The Centre for Solution Focused Practice

Your SF pre-history.

Every year Summer School is fun, or at least so it seems to me. Every year a new idea emerges or a new exercise based on a new idea. And this year, out of somewhere, came the idea of the ‘pre-history of your Solution Focused practice’. Obviously charting the history, as opposed to the pre-history, is relatively simple and obvious. We could use ‘honeymoon’ type questions (Connie, 2013, p. 43):

‘When did you first come across Solution Focus?’

‘What did you first think when you ‘met’ this approach?’

‘What did you first notice that attracted you to SF?’

‘At what point did you begin to think that this might be a serious ‘relationship’?’

‘How did you know?’

‘What is it that SF brought out of you that gave you the idea that your relationship with SF might become a lasting passion rather than a fleeting obsession?’

And so on - however what might the ‘pre-history’ be?

The way that I would think about ‘pre-history’ involves us in retrospective reflection. We might for instance enquire:

‘As you look back on your life prior to meeting up with SF and falling in love with the model, what do you now see that tells you that SF always would turn out to be a good fit for you, always would turn out to feel right?’

And this is a question that I have pondered on since Summer School and some answers have begun to dawn upon me. I remember when I was first undertaking my social work training way before I got interested in Systemic Psychotherapy that I came across a book called ‘The Client Speaks: Working Class Impressions of Casework’ (Mayer & Timms, 1970). The book, as I recall it, and of course I have not looked at it for 40 years and do not have a copy, spoke to me of a tragedy. Here were a group of social workers working in the Family Welfare Association, clearly skilled and professional workers, committed to their work and who seemed from the clients’ accounts in the book to be predominantly influenced by a psychodynamic approach to their work. But what interested me was the number of clients, as I recall all these years later, who expressed bewilderment by the service that they had received at the hands of these skilled and talented and committed professionals. A number of the clients were clear that what had taken them to the FWA was hardship, poverty, housing difficulties and what they received was psychodynamic casework. They could not understand why the workers were enquiring about their early childhood experiences. There seemed to be no ‘fit’ between the clients’ hopes and what the workers delivered and I remember thinking at the time ‘why didn’t the workers just find out what the clients wanted’. Yes indeed, in my language now, I would say why did the workers not start by asking about the ‘best hopes’, and this is an impression, a puzzlement that stayed with me as the details of the book itself have faded.

And then as I reflect on pre-history I remember another experience. I was by now a qualified social worker working in an area office in West London and I was working with children and families in significant difficulties. There were times when I was quite clear that the difficulties faced by the people with whom I was working, were way beyond my rather basic skill-set at the time and so I would refer to the local Child and Family Psychiatry Department. The work involved in referring, encouraging, supporting the families in taking up the service was often considerable and finally, sometimes, I would jump all the requisite hurdles and I would be successful in ‘my family’ arriving at the hospital department opposite our office. And there they underwent, typically, a three-session assessment to judge their suitability for therapy, and as often as not they would be turned down, assessed and judged in some way wanting, not right for therapy, not suitable, the wrong sorts of people, or the right people with the wrong sorts of problems, or people with the right sort of problems who were not talking about their problems in the right sort of way, a psychological sort of way of course. And I remember feeling uneasy. I remember feeling puzzled. I remember wondering why on earth did the highly-skilled professionals in the very expensive and smart and modern hospital department not change the way that they worked in a way that would suit the needs of the people coming to them rather than insisting on delivering a service, using a model, that just did not fit so many people in desperate need. So unlike Mayer and Timm’s clients, here were people who did indeed want to make changes in their ways of living and yet they were rejected. It seemed so wrong and so unfair. Nowadays of course with my SF approach I am very clear that all the client has to do is to turn up and it is my job to make the work useful. Clients in SF cannot fail, the only person who can fail is me. It is my job to fit the client. As Steve de Shazer said ‘there are no resistant clients, merely inflexible therapists’.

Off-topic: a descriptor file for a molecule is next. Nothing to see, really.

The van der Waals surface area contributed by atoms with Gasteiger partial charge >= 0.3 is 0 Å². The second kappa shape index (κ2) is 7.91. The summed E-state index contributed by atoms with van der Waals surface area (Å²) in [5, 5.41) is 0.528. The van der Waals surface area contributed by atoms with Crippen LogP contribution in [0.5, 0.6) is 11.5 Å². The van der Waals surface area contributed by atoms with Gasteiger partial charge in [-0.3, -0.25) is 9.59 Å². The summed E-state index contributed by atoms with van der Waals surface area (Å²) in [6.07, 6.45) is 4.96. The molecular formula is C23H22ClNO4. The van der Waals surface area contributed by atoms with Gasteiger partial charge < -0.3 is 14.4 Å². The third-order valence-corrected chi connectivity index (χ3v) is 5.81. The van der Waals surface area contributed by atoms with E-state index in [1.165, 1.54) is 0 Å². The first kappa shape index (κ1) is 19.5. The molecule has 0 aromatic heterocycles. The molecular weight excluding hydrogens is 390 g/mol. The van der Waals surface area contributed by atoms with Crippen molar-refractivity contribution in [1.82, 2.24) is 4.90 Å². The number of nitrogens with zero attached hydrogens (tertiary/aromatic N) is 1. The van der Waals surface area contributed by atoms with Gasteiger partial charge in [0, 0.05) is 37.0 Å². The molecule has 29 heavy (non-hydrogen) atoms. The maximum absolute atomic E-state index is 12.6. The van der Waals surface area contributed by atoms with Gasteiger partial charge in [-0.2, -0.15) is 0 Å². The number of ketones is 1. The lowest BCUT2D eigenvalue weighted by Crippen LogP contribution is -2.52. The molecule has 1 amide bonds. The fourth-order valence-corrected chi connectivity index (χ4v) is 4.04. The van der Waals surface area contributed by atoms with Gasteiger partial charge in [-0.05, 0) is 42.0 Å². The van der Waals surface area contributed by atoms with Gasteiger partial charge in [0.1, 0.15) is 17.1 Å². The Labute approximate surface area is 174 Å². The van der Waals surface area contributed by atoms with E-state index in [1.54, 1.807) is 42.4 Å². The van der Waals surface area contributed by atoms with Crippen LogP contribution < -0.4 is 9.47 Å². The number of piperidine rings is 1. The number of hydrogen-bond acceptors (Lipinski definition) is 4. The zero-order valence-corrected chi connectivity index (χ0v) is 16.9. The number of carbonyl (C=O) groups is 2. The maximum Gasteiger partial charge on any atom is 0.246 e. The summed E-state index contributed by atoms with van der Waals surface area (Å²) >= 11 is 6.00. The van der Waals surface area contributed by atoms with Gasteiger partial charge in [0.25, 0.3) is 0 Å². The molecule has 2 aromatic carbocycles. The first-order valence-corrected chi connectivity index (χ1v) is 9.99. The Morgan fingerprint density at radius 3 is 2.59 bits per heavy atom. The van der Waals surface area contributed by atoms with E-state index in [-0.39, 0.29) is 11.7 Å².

So looking back I can see some of the manifestations of pre-history in my practice and in my work and thinking way before I ever came across Solution Focused Brief Therapy. Yes looking back I can see that SFBT was somehow going to suit me!

And you might like to give this a go – both the ‘honeymoon’ questions and the pre-history. It will be interesting to hear your thoughts.

Connie, Elliott (2013) The Solution Focused Marriage: 5 simple habits that will bring out the best in your relationship. Keller, Texas: The Connie Institute.

Mayer, J.E., Timms, N. (1970) The Client Speaks: Working Class Impressions of Casework. London: Routledge and Kegan Paul.

Evan George


5th September 2021


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